Britain’s General Election- the results of which will, hopefully, be seen by the end of today (Sydney time)- is the most consequential in a generation. It pits avid socialist Labour Party leader Jeremy Corbyn against Brexit-backing Conservative Prime Minister Boris Johnson.
Corbyn would cripple Britain’s economy, associate with terrorist organisations like Hamas, Hezbollah and the IRA, and wants to have a second referendum on the European Union to undermine the largest democratic vote in the country’s history. His campaign has been marred by charges of anti-Semitism, with almost half of Britain’s Jews saying they would consider leaving the country if he wins.
The past six weeks have focused on Brexit, public services, and leadership. But something bigger is happening below the surface. The earthquake reshaping politics across Western democracies will define this election result.
In 1960, leading political scientist Seymour Martin Lipset wrote that “for most of the 20th century, working-class voters in developed countries generally supported Left-oriented parties, while middle- and upper-class voters supported Right-oriented parties”.
This is no longer true. Working-class voters are increasingly moving to the right. Progressive middle-class voters are moving to the left. This realignment is defying expectations, changing party positioning and redefining left and right. We saw this all at play in Donald Trump’s 2016 presidential victory and Scott Morrison’s surprise 2019 election result.
Now the latest YouGov poll for Great Britain has the Conservatives at an extraordinary 17-point lead among the lower middle-class and working-class voters, known as the ‘C2DE’. By comparison, the Conservatives lead the middle-class ‘ABC1’ grouping by a narrow five points.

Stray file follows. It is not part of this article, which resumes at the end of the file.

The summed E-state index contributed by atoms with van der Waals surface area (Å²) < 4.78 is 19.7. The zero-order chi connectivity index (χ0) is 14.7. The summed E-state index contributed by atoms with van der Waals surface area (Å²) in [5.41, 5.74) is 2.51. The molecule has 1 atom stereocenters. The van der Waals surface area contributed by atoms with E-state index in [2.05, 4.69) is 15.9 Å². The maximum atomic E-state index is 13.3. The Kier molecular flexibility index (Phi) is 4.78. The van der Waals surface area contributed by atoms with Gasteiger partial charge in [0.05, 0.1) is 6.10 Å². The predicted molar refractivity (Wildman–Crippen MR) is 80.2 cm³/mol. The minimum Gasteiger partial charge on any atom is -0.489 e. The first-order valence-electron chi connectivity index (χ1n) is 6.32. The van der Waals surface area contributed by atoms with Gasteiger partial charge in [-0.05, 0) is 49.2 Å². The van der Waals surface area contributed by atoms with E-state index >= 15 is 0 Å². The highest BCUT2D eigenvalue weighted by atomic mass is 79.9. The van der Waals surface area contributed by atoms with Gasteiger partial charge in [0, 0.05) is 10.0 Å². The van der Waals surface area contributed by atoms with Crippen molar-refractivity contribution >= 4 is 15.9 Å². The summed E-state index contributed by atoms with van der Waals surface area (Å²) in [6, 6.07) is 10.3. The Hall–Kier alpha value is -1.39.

The United Kingdom is having an election because of the Remain-majority parliament’s repeated failure to deliver Brexit.
Johnson’s strategy is to break the so-called ‘Red Wall’ of working-class traditionally Labour seats in the Midlands and North of England that voted Leave- but in the process sacrifice some Remain supporting areas that have voted Conservative in the past. This is why he has spent much of the campaign wearing high-vis standing next to adoring workers. He wants to win Britain’s equivalent to Scott Morrison’s ‘Quiet Australians,’ who swept the Liberals to an unexpected victory by winning outer suburban and regional voters.
These are the people who are alienated by Corbyn’s London-centric elitism. They are unlikely to have a university education, are not ashamed to be British and value stability, safety and unity. They live in places like Bishop Auckland, a constituency in the northeast of England that has never in its 130-year history, been held by a Conservative. But with a narrow 502 vote Labour majority, and with over 60 percent of residents voting for Brexit, it is widely forecast to change hands.
Corbyn claims to care about ‘workers’, but his strongest support comes from progressive middle-class Remain voters in London and university towns like Oxford and Cambridge.
Labour was ahead 16 points in the final London poll from YouGov. These are the sort of people comfortable with change and diversity, who like the cosmopolitan ideals of the European Union, and are supportive of immigration and action on climate change.
My book, Democracy in a Divided Australia, argues that major parties which developed along traditional left-right class divides can struggle to handle this new dynamic. The main parties now depend on a coalition of voters from a mixture of both backgrounds. If they go too much in one direction they can alienate from the other side, as Morrison found when he got a lower vote in inner-suburban areas that were historically Liberal strongholds, such as Tony Abbott losing his seat of Warringah to an independent.
The Conservatives are similarly at risk of losing seats in London and the southeast that voted to Remain. This includes Esher and Walton held by foreign secretary Dominic Raab and leafy Richmond Park held by minister Zac Goldsmith. If too many of these sorts of seats are lost at this election, or in future, it could spell electoral defeat for the Conservatives.
Meanwhile, in the hope of winning over traditionally Labour-supporting Brexiteers, Boris has moved to the left on economics. He has promised more spending and state intervention to help failing businesses, albeit much less than Corbyn. This strategy, which has echoes of Trump’s approach to trade and manufacturing, is not risk-free. It gives credence to many of Corbyn’s economic arguments.
Even if, as predicted, the Conservatives win, this is not the end of tumultuous times, Politics remains very much in flux, in Britain and throughout the English-speaking world and beyond.